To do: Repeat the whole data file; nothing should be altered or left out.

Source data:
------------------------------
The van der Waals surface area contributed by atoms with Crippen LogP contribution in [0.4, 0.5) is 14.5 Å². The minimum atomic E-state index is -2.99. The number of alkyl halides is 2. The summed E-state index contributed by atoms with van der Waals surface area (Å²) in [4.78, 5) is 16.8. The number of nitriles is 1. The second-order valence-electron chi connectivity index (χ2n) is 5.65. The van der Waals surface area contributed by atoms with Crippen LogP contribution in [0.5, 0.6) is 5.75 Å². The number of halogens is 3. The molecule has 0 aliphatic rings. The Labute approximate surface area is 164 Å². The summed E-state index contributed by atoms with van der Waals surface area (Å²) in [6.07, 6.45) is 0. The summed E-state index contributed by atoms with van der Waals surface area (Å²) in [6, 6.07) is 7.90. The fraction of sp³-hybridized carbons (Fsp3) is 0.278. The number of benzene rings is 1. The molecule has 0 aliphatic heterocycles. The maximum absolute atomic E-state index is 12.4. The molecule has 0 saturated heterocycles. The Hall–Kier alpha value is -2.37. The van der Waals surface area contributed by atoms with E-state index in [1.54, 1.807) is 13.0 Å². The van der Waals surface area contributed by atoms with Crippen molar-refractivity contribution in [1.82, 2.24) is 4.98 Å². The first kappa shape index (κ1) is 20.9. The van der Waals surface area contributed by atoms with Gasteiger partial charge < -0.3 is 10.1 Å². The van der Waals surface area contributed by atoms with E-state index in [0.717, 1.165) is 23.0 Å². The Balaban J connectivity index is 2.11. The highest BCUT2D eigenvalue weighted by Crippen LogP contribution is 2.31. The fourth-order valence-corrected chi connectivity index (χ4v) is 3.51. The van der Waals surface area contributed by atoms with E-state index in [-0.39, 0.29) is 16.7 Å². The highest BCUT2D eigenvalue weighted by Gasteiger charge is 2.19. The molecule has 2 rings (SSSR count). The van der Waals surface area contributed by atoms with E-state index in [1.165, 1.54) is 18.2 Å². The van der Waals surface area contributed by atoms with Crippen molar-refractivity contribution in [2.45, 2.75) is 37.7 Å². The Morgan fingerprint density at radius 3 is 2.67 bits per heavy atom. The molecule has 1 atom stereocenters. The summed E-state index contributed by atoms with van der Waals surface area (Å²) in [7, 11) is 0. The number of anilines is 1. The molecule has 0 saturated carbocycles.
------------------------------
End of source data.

The van der Waals surface area contributed by atoms with Crippen LogP contribution in [0.4, 0.5) is 14.5 Å². The minimum atomic E-state index is -2.99. The number of alkyl halides is 2. The summed E-state index contributed by atoms with van der Waals surface area (Å²) in [4.78, 5) is 16.8. The number of nitriles is 1. The second-order valence-electron chi connectivity index (χ2n) is 5.65. The van der Waals surface area contributed by atoms with Crippen LogP contribution in [0.5, 0.6) is 5.75 Å². The number of halogens is 3. The molecule has 0 aliphatic rings. The Labute approximate surface area is 164 Å². The summed E-state index contributed by atoms with van der Waals surface area (Å²) in [6.07, 6.45) is 0. The summed E-state index contributed by atoms with van der Waals surface area (Å²) in [6, 6.07) is 7.90. The fraction of sp³-hybridized carbons (Fsp3) is 0.278. The number of benzene rings is 1. The molecule has 0 aliphatic heterocycles. The maximum absolute atomic E-state index is 12.4. The molecule has 0 saturated heterocycles. The Hall–Kier alpha value is -2.37. The van der Waals surface area contributed by atoms with E-state index in [1.54, 1.807) is 13.0 Å². The van der Waals surface area contributed by atoms with Crippen molar-refractivity contribution in [1.82, 2.24) is 4.98 Å². The first kappa shape index (κ1) is 20.9. The van der Waals surface area contributed by atoms with Gasteiger partial charge < -0.3 is 10.1 Å². The van der Waals surface area contributed by atoms with E-state index in [0.717, 1.165) is 23.0 Å². The Balaban J connectivity index is 2.11. The highest BCUT2D eigenvalue weighted by Crippen LogP contribution is 2.31. The fourth-order valence-corrected chi connectivity index (χ4v) is 3.51. The van der Waals surface area contributed by atoms with E-state index in [-0.39, 0.29) is 16.7 Å². The highest BCUT2D eigenvalue weighted by Gasteiger charge is 2.19. The molecule has 2 rings (SSSR count). The van der Waals surface area contributed by atoms with E-state index in [1.165, 1.54) is 18.2 Å². The van der Waals surface area contributed by atoms with Crippen molar-refractivity contribution in [2.45, 2.75) is 37.7 Å². The Morgan fingerprint density at radius 3 is 2.67 bits per heavy atom. The molecule has 1 atom stereocenters. The summed E-state index contributed by atoms with van der Waals surface area (Å²) in [7, 11) is 0. The number of anilines is 1. The molecule has 0 saturated carbocycles.